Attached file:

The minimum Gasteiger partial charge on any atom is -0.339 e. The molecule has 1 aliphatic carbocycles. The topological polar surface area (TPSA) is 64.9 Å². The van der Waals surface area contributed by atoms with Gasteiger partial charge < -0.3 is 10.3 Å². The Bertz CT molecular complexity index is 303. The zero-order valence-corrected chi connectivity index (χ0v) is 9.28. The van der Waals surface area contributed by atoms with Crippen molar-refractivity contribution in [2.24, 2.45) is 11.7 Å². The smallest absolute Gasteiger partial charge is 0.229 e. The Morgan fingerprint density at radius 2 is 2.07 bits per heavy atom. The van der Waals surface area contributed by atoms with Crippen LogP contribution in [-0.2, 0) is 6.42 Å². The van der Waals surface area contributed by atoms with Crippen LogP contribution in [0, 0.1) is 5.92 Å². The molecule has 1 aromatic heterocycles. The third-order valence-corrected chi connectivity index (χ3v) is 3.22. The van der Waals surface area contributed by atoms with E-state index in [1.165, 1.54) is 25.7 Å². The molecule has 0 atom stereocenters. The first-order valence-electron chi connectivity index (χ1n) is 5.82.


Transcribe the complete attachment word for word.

The minimum Gasteiger partial charge on any atom is -0.339 e. The molecule has 1 aliphatic carbocycles. The topological polar surface area (TPSA) is 64.9 Å². The van der Waals surface area contributed by atoms with Gasteiger partial charge < -0.3 is 10.3 Å². The Bertz CT molecular complexity index is 303. The zero-order valence-corrected chi connectivity index (χ0v) is 9.28. The van der Waals surface area contributed by atoms with Crippen molar-refractivity contribution in [2.24, 2.45) is 11.7 Å². The smallest absolute Gasteiger partial charge is 0.229 e. The Morgan fingerprint density at radius 2 is 2.07 bits per heavy atom. The van der Waals surface area contributed by atoms with Crippen LogP contribution in [-0.2, 0) is 6.42 Å². The van der Waals surface area contributed by atoms with Crippen LogP contribution in [0, 0.1) is 5.92 Å². The molecule has 1 aromatic heterocycles. The third-order valence-corrected chi connectivity index (χ3v) is 3.22. The van der Waals surface area contributed by atoms with E-state index in [1.165, 1.54) is 25.7 Å². The molecule has 0 atom stereocenters. The first-order valence-electron chi connectivity index (χ1n) is 5.82.